In Egyptian mythology, the male pig was regarded as a symbol of evil. In Spell 157 of the Coffin Texts, and later in the Book of Going Forth by Day (Book of the Dead, chapter 112), the typhonic god Seth transforms himself into a black boar in his conflict with the sky god Horus. Reliefs on Horus's Ptolemaic period temple at Edfu show him triumphing over Seth, who is in the form of a large boar. Many scholars have interpreted this myth as the underlying cause for the selective shunning of pig meat in ancient Egypt. Conversely, beginning in the Third Intermediate Period, delightful statuettes and amulets in the shape of a rooting sow nursing her litter of piglets were popular; they represent the sky goddess, Nut, although some identify them with Isis. These objects were thought to endow their owners with fecundity.


  • Bonneau, Danielle. “La sacrifice du porc et Liloïtion en Pachôn.” Chronique d'Égypte 66 (1991), 330–340. Discusses the pig as a rare sacrificial animal, and the question of pork consumption in ancient Egypt.
  • Firmage, Edwin. “Zoology (Fauna).” In The Anchor Bible Dictionary, edited by David Noel Freedman, vol. 6, pp. 1109–1167. New York and London, 1992. A thorough review of pigs in the ancient Near East, including Egypt, with special attention to pork prohibition.
  • Hecker, H. M. “A Zooarchaeological Inquiry Into Pork Consumption in Egypt from Prehistoric to New Kingdom Times.” Journal of the American Research Center in Egypt 19 (1982), 59–71. Survey of zooarchaeological evidence for pigs in ancient Egypt.
  • Helck, Wolfgang. “Ein Verlorenes Grab in Theben-West TT 145 des Offiziers Neb-Amun unter Thutmosis III.” Antike Welt: Zeitschrift für Archäologie und Kulturgeschichte 27.2 (1996), 73–85. Includes an excellent overview of the pig in pharaonic civilization, with many references.
  • Houlihan, Patrick F. The Animal World of the Pharaohs. London and New York, 1996. The chapter devoted to farmyard animals includes swine; extensive bibliography.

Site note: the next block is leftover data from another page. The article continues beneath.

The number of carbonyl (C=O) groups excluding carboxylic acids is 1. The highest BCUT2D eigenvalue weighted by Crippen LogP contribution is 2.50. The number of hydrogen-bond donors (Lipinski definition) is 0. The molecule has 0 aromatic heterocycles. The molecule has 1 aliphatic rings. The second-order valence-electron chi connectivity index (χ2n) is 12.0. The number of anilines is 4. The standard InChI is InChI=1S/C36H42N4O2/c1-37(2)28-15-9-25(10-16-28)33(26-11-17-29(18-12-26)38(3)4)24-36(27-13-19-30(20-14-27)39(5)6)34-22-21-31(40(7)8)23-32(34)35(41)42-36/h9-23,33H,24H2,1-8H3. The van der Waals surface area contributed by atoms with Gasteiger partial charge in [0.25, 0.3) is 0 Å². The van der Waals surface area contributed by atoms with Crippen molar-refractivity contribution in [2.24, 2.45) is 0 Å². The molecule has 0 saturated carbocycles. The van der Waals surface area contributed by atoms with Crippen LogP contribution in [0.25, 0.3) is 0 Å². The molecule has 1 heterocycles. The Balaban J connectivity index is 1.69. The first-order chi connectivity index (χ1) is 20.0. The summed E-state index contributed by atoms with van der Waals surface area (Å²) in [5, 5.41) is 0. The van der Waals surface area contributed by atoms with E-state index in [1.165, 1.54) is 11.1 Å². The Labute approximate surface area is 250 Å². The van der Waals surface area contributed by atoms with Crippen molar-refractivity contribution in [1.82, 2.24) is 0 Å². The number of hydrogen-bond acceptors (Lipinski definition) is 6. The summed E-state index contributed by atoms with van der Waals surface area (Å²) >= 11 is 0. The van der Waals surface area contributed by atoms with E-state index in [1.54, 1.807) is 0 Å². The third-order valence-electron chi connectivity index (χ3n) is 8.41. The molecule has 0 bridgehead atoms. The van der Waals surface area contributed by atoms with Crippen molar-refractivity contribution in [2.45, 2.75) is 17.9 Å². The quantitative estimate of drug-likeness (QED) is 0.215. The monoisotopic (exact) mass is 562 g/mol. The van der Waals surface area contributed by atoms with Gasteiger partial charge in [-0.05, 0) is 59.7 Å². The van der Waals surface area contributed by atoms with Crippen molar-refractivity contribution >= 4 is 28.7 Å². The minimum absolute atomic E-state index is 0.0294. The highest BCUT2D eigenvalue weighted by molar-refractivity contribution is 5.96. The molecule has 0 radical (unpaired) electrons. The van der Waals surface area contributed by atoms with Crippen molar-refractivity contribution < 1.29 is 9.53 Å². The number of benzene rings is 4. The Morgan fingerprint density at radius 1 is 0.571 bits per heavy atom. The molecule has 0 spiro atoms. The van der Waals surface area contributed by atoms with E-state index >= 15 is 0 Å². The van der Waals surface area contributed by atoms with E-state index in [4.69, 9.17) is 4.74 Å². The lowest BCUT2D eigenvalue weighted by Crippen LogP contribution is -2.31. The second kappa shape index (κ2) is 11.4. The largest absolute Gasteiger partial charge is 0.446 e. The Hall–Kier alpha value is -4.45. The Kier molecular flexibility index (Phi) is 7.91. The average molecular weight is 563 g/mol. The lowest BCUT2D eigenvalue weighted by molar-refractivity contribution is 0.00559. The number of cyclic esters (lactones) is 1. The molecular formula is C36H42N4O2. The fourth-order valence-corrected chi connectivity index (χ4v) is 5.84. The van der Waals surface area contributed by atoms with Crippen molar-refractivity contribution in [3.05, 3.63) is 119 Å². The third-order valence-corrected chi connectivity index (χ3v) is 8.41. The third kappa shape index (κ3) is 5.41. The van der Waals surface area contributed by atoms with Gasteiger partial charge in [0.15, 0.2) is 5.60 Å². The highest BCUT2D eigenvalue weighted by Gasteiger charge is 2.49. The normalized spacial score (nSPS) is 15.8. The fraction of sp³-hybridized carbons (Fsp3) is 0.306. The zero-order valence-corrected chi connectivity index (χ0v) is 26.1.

• Ikram, Salima. Choice Cuts: Meat Production in Ancient Egypt. Orientalia Lovaniensia Anacleta, 69. Leuven, 1995. Stresses that the archaeological and textual records prove that pigs were readily consumed in ancient Egypt, despite Herodotus's report.
  • Miller, Robert L. “Hogs and Hygiene.” Journal of Egyptian Archaeology 76 (1990), 125–140. Important study on the value of pigs in the subsistence economy of the workmen's villages at Deir el-Medina and Tell el-Amarna.
  • Redding, R. W. “The Role of the Pig in the Subsistence System of Ancient Egypt: A Parable on the Potential of Faunal Data.” In Animal Use and Culture Change, edited by Pam J. Crabtree and Kathleen Ryan, pp. 20–30. MASCA Research Papers in Science and Archaeology 8, Supplement. Philadelphia, 1991. Survey of pig use in ancient Egypt and its relationship to political centralization.
  • Simoons, Frederick J. Eat Not This Flesh: Food Avoidances from Prehistory to the Present. 2d. ed. Madison, 1994. Interesting discussion on pork avoidance in the ancient Near East, including Egypt.
  • te Velde, Herman. “Some Egyptian Deities and Their Piggishness.” In Intellectual Heritage of Egypt: Studies Presented to László Kákosy by Friends and Colleagues on the Occasion of His 60th Birthday, edited by Ulrich Luft, pp. 571–578. Studia Aegyptiaca, 14 Budapest, 1992. The author studies the “piggishness” of the gods and the associations of the pig with Seth and other deities.

Patrick F. Houlihan